No we shouldn't.  No I wouldn't apply to become a cop under those conditions, which is why i'm not a cop, but plenty of other people have made that choice voluntarily knowing the risk/reward of the job.  I still don't understand the argument that we NEED to compensate cops more than the fair market does.  If they don't think the pay is high enough, then don't apply to be an officer.  No one is forcing anyone into the police academy.  In fact plenty of people get turned away, which to me indicates there is more demand for those jobs than there is supply even at the current market rates. 

sunday

  • Stubble
  • **
  • Posts: 202
Re: Political Arguments: Has anyone ever changed your mind on an issue?
« Reply #35 on: April 21, 2015, 02:14:19 PM »
When I was young, I was pro-life, or rather, against abortions. Somewhere along the way of growing up, I changed my mind. I don't know if I can attribute it to political arguments, or just to growing up and understanding the world.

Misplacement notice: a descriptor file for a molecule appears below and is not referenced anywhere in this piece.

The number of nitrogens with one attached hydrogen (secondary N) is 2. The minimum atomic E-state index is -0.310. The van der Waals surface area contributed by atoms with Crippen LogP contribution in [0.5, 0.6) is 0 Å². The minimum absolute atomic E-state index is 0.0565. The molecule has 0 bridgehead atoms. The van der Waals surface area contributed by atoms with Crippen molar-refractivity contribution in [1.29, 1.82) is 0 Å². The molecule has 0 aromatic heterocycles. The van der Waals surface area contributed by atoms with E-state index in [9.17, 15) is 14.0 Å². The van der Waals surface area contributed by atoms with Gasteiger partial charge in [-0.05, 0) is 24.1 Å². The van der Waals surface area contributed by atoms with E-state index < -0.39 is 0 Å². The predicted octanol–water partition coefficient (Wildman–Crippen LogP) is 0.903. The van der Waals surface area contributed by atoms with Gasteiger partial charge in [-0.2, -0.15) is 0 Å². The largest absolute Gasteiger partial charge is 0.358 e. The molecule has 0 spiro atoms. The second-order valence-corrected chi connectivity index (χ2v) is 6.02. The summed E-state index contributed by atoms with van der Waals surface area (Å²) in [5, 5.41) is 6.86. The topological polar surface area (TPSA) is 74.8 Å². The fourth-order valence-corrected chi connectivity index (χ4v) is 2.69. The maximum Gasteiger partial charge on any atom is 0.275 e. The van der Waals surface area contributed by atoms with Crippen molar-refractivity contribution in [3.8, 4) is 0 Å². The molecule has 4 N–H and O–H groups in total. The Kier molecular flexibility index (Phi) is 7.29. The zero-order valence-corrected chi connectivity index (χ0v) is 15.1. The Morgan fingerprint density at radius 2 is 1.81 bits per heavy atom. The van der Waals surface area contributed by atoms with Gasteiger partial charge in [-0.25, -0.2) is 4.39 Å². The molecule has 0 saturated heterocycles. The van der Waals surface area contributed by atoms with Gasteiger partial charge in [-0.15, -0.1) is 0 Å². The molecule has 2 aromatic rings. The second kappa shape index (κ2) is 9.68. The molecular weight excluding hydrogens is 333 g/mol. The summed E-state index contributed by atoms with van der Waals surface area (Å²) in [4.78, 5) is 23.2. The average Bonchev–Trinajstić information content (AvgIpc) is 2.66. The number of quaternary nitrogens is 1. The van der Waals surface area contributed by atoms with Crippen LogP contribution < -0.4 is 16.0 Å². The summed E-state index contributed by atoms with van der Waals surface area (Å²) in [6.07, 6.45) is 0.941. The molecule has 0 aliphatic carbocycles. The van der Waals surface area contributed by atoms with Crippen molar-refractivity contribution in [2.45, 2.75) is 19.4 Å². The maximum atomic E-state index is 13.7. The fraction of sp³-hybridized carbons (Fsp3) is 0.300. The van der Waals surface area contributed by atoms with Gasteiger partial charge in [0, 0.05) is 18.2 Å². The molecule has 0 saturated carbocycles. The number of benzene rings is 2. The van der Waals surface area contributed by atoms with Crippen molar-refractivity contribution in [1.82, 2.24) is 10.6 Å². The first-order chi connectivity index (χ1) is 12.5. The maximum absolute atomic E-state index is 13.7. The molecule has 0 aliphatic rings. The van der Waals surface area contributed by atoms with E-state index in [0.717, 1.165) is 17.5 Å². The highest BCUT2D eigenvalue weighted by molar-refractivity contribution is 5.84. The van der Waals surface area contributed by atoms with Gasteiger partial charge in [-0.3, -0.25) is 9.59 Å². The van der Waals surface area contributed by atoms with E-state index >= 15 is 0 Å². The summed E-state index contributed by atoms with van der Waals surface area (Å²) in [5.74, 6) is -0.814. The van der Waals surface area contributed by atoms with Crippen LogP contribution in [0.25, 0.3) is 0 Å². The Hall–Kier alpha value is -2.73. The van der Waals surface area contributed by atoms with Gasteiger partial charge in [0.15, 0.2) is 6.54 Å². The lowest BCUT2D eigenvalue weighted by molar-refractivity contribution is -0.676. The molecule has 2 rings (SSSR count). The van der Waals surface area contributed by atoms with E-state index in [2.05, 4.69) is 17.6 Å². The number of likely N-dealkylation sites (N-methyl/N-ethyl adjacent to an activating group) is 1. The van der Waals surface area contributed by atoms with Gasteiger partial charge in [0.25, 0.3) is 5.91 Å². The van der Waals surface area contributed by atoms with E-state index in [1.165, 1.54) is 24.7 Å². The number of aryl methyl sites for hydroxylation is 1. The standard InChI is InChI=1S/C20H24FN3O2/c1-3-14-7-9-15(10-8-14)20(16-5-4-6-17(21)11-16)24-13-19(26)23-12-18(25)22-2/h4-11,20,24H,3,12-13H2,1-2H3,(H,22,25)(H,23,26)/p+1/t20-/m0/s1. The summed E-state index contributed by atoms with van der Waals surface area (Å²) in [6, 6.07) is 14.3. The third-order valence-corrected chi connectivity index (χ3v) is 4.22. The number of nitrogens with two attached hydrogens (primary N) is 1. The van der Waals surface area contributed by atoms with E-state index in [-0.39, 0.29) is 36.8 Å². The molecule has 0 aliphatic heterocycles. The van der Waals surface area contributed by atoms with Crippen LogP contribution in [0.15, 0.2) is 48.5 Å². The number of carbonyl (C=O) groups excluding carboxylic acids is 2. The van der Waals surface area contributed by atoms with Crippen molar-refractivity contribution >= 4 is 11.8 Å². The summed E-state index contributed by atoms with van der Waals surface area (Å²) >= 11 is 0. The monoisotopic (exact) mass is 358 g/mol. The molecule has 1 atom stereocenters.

Beaker

  • Bristles
  • ***
  • Posts: 334
Re: Political Arguments: Has anyone ever changed your mind on an issue?
« Reply #36 on: April 21, 2015, 02:39:06 PM »
Like apparently everyone else, I've sometimes had discussions that later led to a shift in position. In most cases that has been a shift away from an ivory-tower, black-and-white stance to a more realistic stance.

As an example, I still think the death penalty is in principle reasonable in some cases. But given our sadly fallible justice system I have a hard time supporting it in practice.

Someone asked me how it was possible to physically earn a billion dollars. Your physical work being worth the annual livelihoods of thousands of americans.
Of course it not possible to physically earn that much money. Nobody is that much stronger or faster than average - you'll never find someone that can dig ditches a billion times faster than the average human can.